Book Image

Applied Geospatial Data Science with Python

By : David S. Jordan
3 (1)
Book Image

Applied Geospatial Data Science with Python

3 (1)
By: David S. Jordan

Overview of this book

Data scientists, when presented with a myriad of data, can often lose sight of how to present geospatial analyses in a meaningful way so that it makes sense to everyone. Using Python to visualize data helps stakeholders in less technical roles to understand the problem and seek solutions. The goal of this book is to help data scientists and GIS professionals learn and implement geospatial data science workflows using Python. Throughout this book, you’ll uncover numerous geospatial Python libraries with which you can develop end-to-end spatial data science workflows. You’ll learn how to read, process, and manipulate spatial data effectively. With data in hand, you’ll move on to crafting spatial data visualizations to better understand and tell the story of your data through static and dynamic mapping applications. As you progress through the book, you’ll find yourself developing geospatial AI and ML models focused on clustering, regression, and optimization. The use cases can be leveraged as building blocks for more advanced work in a variety of industries. By the end of the book, you’ll be able to tackle random data, find meaningful correlations, and make geospatial data models.
Table of Contents (17 chapters)
Part 1:The Essentials of Geospatial Data Science
Free Chapter
Chapter 1: Introducing Geographic Information Systems and Geospatial Data Science
Part 2: Exploratory Spatial Data Analysis
Part 3: Geospatial Modeling Case Studies


By the time this book has been published, the world will have just formally exited a global pandemic, and society as a whole will be trying to grapple with the new normal in the post-COVID era. During the depths of the pandemic, spatial analysis was featured in prime time through the great work of Johns Hopkins University (JHU)’s COVID-19 dashboard, which can be found at The JHU dashboard monitored the spread of the virus across the globe in near real time, and this map was likely the first time that the masses were exposed to the power of spatial analysis, spatial data visualization, and spatial data science. However, spatial analysis has long been used to analyze the spread of diseases. In fact, way back in 1854, John Snow produced a map of cholera deaths in London, which allowed him to show that cholera was spread through germs in water wells and not through miasma in the air, as many thought during that time.

Reeling from this global pandemic is not the only problem that our modern society faces. Today, supply chain issues that face economies across the globe are driving inflation to heights not seen in several decades. In addition to this, climate change is causing major rivers across the globe to dry up, including the Colorado and Mississippi rivers in the United States, the Yangtze in China, the Rhine in Germany, and the Danube in Romania. Climate change is also leading to more extreme weather events, yielding devastating flooding in areas such as Florida in the United States and Pakistan in South Asia.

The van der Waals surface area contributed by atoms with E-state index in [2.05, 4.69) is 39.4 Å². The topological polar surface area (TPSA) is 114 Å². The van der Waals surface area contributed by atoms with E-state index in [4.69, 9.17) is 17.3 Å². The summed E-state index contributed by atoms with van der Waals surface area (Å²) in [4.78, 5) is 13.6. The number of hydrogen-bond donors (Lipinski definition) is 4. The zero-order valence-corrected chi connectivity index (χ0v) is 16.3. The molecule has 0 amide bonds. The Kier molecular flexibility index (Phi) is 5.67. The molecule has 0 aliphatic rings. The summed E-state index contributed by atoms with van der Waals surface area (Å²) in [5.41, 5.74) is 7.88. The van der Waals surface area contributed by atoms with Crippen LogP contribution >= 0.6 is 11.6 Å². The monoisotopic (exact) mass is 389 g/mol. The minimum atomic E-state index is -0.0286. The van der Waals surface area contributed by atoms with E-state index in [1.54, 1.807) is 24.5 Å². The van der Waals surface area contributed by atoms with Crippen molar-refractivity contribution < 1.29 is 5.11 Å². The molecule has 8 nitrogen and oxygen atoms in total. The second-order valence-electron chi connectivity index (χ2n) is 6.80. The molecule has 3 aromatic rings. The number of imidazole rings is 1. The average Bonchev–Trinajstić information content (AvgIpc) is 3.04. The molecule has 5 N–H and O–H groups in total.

We are also living through a time in which more and more people are willing to stand up for equity and call out inequities when they see them. In the United States and across the world, teams of people are researching high-profile inequities in terms of the global food supply, healthcare access, and financial services. Others are looking into lesser-known inequities, such as urban heat islands and lack of shade. Collectively, teams of this kind are working hard to ensure that future generations won’t face the inequities of their forefathers.

We now have the data, tools, and technology to begin to do something about each of these problems. Spatial analysis and data science have the potential to provide enormous value in helping us find solutions, perform resiliency planning, and better educate ourselves and those around us. However, while performing spatial analysis and producing compelling visualizations is now easier than ever, it is not without risks. By nature, maps and spatial data are representations of real-world processes and are often incomplete or can easily be manipulated and thus the truth can be distorted. One recent example of map manipulation happened in an event that has since been dubbed “Sharpie-gate,” in which then-President Donald Trump altered an NOAA hurricane path map with a Sharpie in defiance of the scientific community. While this example may seem comical, there are many nuances to spatial analysis, data science, and cartography that you’ll need to be aware of as a burgeoning spatial data scientist.

This book is written for data scientists seeking to incorporate geospatial analysis into their work and for geographic information system (GIS) professionals seeking to incorporate data science methods into their work. Our goal is that this text will help these communities to develop a common understanding and shared vernacular, enabling them to properly incorporate geographic context into modeling, analysis, and visualization.

This book will begin with the fundamentals of GIS and data science before moving into detailed examples of spatial data science workflows built upon practical applications of geospatial data science that are industry agnostic. We will begin by teaching you the fundamentals of sourcing and working with geospatial data. Building upon this, we will teach you how to integrate spatial data and spatial thinking into your data science processes to hopefully improve model performance and develop a more accurate representation of the world around us.

We hope that you, as a member of the next generation of spatial data scientists, are empowered to leverage spatial thinking and analysis, which may help us find solutions to the problems currently facing our society and better prepare for the future ahead.